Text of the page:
The defining moment of Rupert Everett's childhood was his first trip to the movies. His mother and his nanny took him to see Mary Poppins in 1965, when he was six, and he loved it until the ending. When the Sixties super-nanny left without saying goodbye, he became a distraught, screaming lump. At that moment, he explains, "a giant and deranged ego had been born". He began to dress in his mother's red tweed skirt (she looked like Julie Andrews). He took to sitting in the cinematic darkness of an old wardrobe, behind his grandmother's mothballed gowns, watching through a crack in the door. And when his real Nanny was married, to part from him for ever, Rupert clung to her bridal veil in hysterical tears.
The juvenile drama queen with the mother-nanny fixation grew up to be the lanky, elegant, Cary Grant-ish star of perhaps four good films (Another Country, Dance with a Stranger, The Comfort of Strangers and My Best Friend's Wedding) but a lot of terrible dross (especially the steaming pile of ordure that is Hearts of Flame). More importantly, he grew into a life-role far more colourful than anything on celluloid: the decadent nob, spoilt, selfish, trashy, lazily omnisexual, sporadically goaded into a little light acting, more often content to drift into another bout of ligging, shagging, partying and jetting off to Mustique or LA. The result, rather against the odds, is a first-class showbiz autobiography.
The early pages announce the author's intentions: his obsession is not with gossip but words. His early chapters richly describe family homes in Hampshire, Chelsea and Colchester, his stern naval grandfather's Norfolk pile, the sailing picnics, the hunt where he was "blooded" with a fox's paw. His mother's warnings about strange men fell on deaf ears ("I couldn't think of anything better. Travel, sweets and someone playing with my willy: I couldn't wait to trike up there.") At school, he became devoutly religious and prayed for a visitation, waiting "for Mary to come floating down and tell me secrets concerning the fate of humankind," typically seeing the mother of God as a future party confidante. Catholicism, with its candlelit drama, had a big effect on the boy; 20 years later, it's startling to discover that this chronic sexual adventurer still attends Mass and confession.
He left Ampleforth early ("I'd had enough of upper-class blobs") and headed for drama school. In London he discovers liberation in Fulham, a rackety family, a perfect English teacher (Charles Nicholl) and a wine bar called Wolsey's that was his entry to the gay demi-monde. "Parks, disused basement areas, garages and alleyways were the unnamed places of worship," he recalls, "and being gay felt like being part of a... Masonic lodge. You were outside the culture and you loved it." Duck met water with a resounding splash.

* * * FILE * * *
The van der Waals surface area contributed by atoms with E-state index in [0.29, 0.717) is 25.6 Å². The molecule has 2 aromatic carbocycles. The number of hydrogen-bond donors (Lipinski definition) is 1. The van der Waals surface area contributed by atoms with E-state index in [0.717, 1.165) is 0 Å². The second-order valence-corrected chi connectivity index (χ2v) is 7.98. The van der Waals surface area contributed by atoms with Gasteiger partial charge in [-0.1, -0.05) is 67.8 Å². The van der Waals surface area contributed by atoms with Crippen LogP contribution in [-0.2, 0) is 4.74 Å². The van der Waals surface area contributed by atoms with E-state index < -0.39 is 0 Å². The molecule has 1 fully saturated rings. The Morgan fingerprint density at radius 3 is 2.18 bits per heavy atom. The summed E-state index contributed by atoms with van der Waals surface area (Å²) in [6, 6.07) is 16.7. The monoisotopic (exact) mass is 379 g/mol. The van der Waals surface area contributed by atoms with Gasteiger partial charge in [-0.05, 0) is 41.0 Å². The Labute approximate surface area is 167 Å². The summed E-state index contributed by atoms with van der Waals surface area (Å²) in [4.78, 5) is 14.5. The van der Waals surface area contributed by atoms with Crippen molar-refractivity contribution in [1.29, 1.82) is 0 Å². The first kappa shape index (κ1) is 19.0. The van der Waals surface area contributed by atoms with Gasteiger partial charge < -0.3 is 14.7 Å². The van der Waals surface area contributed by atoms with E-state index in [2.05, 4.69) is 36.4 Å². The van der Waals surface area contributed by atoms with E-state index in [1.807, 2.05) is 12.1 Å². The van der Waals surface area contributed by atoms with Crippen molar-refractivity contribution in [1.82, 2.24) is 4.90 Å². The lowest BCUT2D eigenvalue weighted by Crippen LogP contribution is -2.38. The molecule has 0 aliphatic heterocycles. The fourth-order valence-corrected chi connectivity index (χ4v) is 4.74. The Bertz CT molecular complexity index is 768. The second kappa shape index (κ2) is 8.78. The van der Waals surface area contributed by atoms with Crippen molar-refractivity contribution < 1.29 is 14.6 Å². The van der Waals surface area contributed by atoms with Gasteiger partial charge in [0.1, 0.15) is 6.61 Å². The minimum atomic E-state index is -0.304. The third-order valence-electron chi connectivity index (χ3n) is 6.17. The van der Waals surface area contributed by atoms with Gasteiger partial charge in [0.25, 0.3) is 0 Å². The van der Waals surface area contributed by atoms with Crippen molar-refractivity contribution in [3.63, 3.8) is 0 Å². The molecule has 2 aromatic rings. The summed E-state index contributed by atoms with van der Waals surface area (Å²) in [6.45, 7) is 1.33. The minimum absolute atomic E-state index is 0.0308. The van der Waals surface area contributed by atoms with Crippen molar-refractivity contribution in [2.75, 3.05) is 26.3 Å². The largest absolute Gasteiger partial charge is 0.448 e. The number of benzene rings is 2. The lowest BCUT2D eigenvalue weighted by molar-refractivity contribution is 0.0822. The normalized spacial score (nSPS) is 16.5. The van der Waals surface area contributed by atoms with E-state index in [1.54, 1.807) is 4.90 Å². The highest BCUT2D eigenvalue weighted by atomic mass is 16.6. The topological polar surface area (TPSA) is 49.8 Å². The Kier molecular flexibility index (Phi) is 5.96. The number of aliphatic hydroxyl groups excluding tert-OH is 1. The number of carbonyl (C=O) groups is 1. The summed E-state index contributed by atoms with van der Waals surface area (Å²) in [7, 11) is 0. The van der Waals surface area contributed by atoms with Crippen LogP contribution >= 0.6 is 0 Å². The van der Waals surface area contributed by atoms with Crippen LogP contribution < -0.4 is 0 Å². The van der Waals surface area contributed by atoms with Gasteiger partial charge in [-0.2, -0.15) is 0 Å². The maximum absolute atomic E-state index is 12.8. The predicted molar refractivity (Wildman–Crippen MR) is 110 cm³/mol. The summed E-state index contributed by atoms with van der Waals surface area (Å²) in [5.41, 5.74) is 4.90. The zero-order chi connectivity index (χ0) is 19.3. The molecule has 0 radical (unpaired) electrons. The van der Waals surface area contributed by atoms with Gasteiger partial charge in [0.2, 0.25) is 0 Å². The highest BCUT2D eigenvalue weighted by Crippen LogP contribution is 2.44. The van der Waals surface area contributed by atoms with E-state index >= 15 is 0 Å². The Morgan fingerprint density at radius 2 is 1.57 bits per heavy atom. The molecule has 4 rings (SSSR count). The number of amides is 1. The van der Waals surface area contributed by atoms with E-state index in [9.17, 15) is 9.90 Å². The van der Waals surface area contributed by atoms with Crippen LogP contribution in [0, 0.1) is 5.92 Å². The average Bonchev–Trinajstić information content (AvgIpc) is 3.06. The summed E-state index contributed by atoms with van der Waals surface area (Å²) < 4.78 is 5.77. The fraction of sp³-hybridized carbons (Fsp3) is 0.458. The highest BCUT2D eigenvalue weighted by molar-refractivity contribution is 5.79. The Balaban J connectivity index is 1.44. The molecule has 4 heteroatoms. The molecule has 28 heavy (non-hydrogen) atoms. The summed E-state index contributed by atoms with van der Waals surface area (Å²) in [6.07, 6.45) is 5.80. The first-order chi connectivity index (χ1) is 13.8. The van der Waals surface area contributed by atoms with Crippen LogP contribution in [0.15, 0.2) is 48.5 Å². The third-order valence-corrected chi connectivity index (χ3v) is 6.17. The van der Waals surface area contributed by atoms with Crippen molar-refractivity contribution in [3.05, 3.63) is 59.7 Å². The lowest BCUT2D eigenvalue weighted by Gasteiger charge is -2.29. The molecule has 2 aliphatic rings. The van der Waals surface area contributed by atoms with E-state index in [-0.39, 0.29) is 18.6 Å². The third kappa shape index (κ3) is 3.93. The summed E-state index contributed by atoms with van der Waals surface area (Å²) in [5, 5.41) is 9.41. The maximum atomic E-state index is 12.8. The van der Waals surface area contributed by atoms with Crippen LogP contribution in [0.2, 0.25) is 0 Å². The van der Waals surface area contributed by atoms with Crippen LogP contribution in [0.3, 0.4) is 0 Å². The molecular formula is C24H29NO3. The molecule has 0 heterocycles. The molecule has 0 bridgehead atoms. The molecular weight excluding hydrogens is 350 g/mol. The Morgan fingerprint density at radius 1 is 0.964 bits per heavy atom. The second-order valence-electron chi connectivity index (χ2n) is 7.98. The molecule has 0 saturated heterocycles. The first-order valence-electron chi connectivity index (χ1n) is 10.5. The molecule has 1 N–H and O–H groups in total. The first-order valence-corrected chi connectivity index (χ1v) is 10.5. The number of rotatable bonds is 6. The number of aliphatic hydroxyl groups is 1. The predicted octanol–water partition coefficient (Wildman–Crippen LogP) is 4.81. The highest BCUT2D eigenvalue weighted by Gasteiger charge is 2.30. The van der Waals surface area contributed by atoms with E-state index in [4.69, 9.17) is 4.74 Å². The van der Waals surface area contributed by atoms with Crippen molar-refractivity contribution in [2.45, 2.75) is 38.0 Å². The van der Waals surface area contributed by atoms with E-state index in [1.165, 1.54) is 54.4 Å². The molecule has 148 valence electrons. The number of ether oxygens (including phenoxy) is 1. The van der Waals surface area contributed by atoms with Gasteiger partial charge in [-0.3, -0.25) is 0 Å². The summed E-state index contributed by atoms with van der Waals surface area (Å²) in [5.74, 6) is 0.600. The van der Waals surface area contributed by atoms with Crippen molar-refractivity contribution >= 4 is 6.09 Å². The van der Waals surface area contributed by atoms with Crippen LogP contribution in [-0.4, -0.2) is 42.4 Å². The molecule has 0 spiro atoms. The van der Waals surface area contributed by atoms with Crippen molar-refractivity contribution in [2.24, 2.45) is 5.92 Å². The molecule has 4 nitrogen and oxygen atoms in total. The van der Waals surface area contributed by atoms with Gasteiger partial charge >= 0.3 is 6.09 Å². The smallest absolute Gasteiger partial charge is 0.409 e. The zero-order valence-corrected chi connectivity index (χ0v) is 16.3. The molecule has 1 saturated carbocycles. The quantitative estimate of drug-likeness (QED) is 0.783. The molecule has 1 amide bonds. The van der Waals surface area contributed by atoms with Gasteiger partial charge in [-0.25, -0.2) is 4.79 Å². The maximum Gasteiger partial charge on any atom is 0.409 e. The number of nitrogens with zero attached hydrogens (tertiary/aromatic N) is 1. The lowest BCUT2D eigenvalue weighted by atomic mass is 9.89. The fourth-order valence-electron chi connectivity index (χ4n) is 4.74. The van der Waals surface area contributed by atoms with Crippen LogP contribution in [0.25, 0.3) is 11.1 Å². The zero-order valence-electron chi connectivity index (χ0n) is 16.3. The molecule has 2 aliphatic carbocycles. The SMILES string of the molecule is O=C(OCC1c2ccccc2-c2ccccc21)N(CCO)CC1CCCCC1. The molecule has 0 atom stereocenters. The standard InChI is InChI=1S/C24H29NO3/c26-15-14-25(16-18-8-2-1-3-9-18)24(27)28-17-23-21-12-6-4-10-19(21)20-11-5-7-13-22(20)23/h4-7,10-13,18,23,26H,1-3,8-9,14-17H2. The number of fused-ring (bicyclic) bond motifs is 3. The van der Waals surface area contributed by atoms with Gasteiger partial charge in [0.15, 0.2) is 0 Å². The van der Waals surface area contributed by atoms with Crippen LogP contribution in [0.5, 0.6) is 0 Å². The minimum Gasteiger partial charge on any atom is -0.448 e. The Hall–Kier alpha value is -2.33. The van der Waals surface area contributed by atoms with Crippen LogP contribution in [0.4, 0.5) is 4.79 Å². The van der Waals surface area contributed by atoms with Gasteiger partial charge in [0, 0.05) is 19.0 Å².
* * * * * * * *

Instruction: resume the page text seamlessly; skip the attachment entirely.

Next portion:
Everett briefly flirted with male prostitution in Roll-Royces. As the punks took over Chelsea, he decamped for Paris and the transsexual joys of the Bois de Boulogne, where he strikes up an amitié amoureuse with a six-foot transexual called Delphine, who cruises in a truck fitted with a pink satin boudoir, complete with leopard-skin mattress and glitterball.
After learning little at the Central School, where "emotion and creativity were the domain of the poor; buffoonery was the hooray's lot", he finds his big break at the crazily avant-garde Citizens Theatre in Glasgow. About the same time, he gatecrashes the celebrity universe at a London party. He wakes from a stoned snooze to find three faces inspecting him: Lady Diana Cooper in "a hat like a medium's lampshade", Andy Warhol in "a weird peroxide wig plonked the wrong way round", and Bianca Jagger. "'What are you on?' asked Lady Diana, from inside the lampshade. 'Morphine, I think'."
That sets the template for the remaining 300 pages. Everett sucks up stardust like a Dyson Cyclone. His life tacks hither and thither in a blizzard of three- and four-page chapters, visiting this play, that movie, these rows, those relationships. Despite being ostensibly as gay as bunting since childhood, he contrives to have affairs with glamorous women: Susan Sarandon, Paula Yates, Béatrice Dalle. His social acquaintance is a dream of celebrity: Rudolf Nureyev, Liam Neeson, Derek Jarman, Madonna. He dresses in black leather to meet Franco Zeffirelli at a ball, then fails to recognise him.
On a ligging holiday in Barbados with Lucy Hellmore, he falls out with Lucy's husband Bryan Ferry and is sent packing. But there are always platoons of dear friends to help out. "I borrowed a jacket from Adam Ant," he'll write with cool offhandedness; "Gianni Versace had given me a black silk coat for the show". Even if you flinch from such chronic name-dropping, you'll enjoy the hectic energy of Everett's engagement with the beautiful and damned. And damned they are, many of the supporting cast, as the shadow of Aids falls across the pages. It starts with rumours, then news reports, then the death of Tina Chow and his first "Aids lie" when a friend asks why he has visited the doctor.
It's fascinating to watch how a posh boy half in love with the idea of decadence turns into an emblem of decadence himself. As he gets older, some of Everett's originality evaporates in a cloud of luvvie air-kissing and slackened, 3am prose. Lots of moments - filming a violin concert with Julie Andrews, duetting onstage with Bob Dylan - are "the finest moment of my career". But it's impossible to begrudge Rupert his repetitive ecstasies when the result is a book as glowingly, resplendently alive, as beautifully written and as damnably charming as this.
John Walsh's 'Are You Talking To Me? A life through the movies' is published by HarperPerennialReuse content